Third in a series where we take a more in-depth critical look at Edison's visual presence.
Gordon Gee's bowtie and blue-shoes research.
In our last installment in this series, I previewed this one by asking "how does Gordon Gee get away with that bowtie?" Fortuitously, the Chronicle of Higher Education followed up just a couple of weeks later with an article about several higher-ed presidents who, like Gee of OSU, regularly wear the Mister-Peepers-style accessory. Regrettably, the Chronicle engaged in no critical analysis--it merely quoted the presidents' opinions. Also regrettably, Ken Yowell wasn't included.
The question remains: if a four-in-hand tie with diagonal stripes in conservative colors is the most successful style, according to good research, then why would anyone in an authoritative management position choose to wear anything else? Doesn't a bow tie constitute an admission that image isn't all that important?
The question has broader implications. If professional attire is crucial to our effectiveness as a college, then how much damage is done by "Casual Friday" or "Summer Attire" or "Dress Up for Hallowe'en" or "Blue Jeans for Charity"--all of which have been officially-sanctioned abandonments of Edison's dress codes.
To answer the question, we need to look at how that good research is conducted.
Blue Shoes Research
That's what one of my graduate professors called the type of research that image consultants rely on; John T. Molloy claimed to have conducted thousands of such projects. Here's how it's done.
First, you get stimuli--those are things you're going to show to participants in the study. They can be photographs, videos, audiorecordings--Molloy sometimes used himself. Then you change key elements in the stimuli--for instance, you might retouch the photos of a businessman so that you have some copies that show him in a brown suit, others in a gray one, still others in navy, black, green, turquoise. Then you show sets of the pictures to management executives and ask them "based only on these pictures, which of these people would you hire/promote?"
Molloy thought that people who would make such decisions based on appearance were foolish--but, he noted, all of the execs had no trouble doing so. And when the data was sorted out, blue and gray suits got hired and promoted far more often than any other color (except in Chicago, where brown also did well).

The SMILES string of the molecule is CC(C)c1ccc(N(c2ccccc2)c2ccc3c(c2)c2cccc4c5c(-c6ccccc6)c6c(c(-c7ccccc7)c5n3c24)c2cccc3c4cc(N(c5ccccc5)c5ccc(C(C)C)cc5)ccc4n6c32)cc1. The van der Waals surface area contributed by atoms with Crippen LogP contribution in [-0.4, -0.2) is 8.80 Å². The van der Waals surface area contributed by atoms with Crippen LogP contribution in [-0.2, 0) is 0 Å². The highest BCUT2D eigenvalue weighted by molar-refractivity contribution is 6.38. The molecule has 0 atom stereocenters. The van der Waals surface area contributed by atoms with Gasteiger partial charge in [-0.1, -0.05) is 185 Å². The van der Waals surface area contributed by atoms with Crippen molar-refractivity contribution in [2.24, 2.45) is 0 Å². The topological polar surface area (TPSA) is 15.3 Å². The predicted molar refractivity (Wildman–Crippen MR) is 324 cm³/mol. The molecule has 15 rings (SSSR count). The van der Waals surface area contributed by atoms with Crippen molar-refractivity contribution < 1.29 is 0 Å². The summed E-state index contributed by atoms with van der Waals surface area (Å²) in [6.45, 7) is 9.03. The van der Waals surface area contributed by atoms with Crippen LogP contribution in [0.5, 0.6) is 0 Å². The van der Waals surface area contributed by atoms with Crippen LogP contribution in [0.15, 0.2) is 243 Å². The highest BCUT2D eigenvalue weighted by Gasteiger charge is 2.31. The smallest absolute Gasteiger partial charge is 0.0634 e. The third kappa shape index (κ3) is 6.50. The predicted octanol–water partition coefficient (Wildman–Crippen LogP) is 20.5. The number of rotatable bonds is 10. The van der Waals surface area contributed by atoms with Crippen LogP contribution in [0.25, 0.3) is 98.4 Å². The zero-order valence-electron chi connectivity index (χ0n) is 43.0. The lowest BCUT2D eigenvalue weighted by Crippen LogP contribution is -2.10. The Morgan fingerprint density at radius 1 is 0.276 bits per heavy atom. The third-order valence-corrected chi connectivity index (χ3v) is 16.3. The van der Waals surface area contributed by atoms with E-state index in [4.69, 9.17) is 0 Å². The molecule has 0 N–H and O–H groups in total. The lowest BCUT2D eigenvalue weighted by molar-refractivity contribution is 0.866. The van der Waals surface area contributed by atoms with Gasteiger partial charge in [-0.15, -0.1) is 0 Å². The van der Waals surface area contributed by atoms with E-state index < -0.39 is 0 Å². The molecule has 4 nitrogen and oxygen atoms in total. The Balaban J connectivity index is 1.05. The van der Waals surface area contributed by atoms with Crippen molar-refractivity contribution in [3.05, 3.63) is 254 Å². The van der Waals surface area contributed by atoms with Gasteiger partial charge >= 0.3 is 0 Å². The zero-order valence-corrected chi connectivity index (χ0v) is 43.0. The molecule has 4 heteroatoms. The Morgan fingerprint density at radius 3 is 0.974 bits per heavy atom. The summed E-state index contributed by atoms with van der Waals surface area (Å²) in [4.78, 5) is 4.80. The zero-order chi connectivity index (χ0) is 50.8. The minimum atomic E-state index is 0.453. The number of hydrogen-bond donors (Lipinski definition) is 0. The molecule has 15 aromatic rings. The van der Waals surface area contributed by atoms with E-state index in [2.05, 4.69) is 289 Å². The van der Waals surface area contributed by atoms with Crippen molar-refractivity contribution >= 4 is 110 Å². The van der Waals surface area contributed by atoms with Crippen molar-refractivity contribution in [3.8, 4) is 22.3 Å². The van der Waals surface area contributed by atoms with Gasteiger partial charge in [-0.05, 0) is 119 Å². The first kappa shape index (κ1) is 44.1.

This sort of research seems reasonable and scientific, and back before 1960 studies like these were the basis of most academic research in persuasion. But this research misses the mark in one important way. Human beings are complex, and reducing the quality of their interactions to one trait is not valid. That was proven in 1964, when William McGuire did a meta-analysis of many persuasion studies and demonstrated interaction effects. In plainer language, a gray suit might be the best thing if all other things are equal--but all the other things aren't equal, and sometimes the pink suit is better.
Interaction Effects and Idiosyncrasy Credits
No reasonable person can prescribe a strict dress code that works.
First, the interaction effects mean that sometimes, wearing "the uniform" is a bad idea. U.S. Presidential campaigns are instructive: "the uniform" (recently) is a tailored two-piece business suit in navy, white shirt, and red or blue necktie. In the most recent election, both major candidates often appeared coatless and tieless, and Obama frequently rolled up his sleeves. On other occasions, both adopted polo shirts. Their image consultants knew that there are times when the dress-for-success look is unsuccessful.
Second, within any organization, there are some individuals (more often, those of high status due to job importance or seniority) who can get away with breaking some of the unwritten rules. We say that these individuals have "idiosyncrasy credits"; they get to be different from everyone else without damaging their effectiveness.
Third and finally, people are not alike. Some will need to adjust their attire to compensate for individual differences, ranging from quirks of personal appearance to qualifying disabilities. We shouldn't forget that rigid dress codes run counter to the acceptance of diversity.
So Gordon Gee gets away with that bow tie because (a) he has a general Mr. Peepers sort of look and the bow tie doesn't seem out of place (b) his long tenure in higher education administration affords him a good number of idiosyncrasy credits (c) he may find it strategically to his advantage to disarm others by having a less-then-corporate appearance (d) all of the above.
Next: clothes don't make the college--what are the other ways in which Edison creates an image?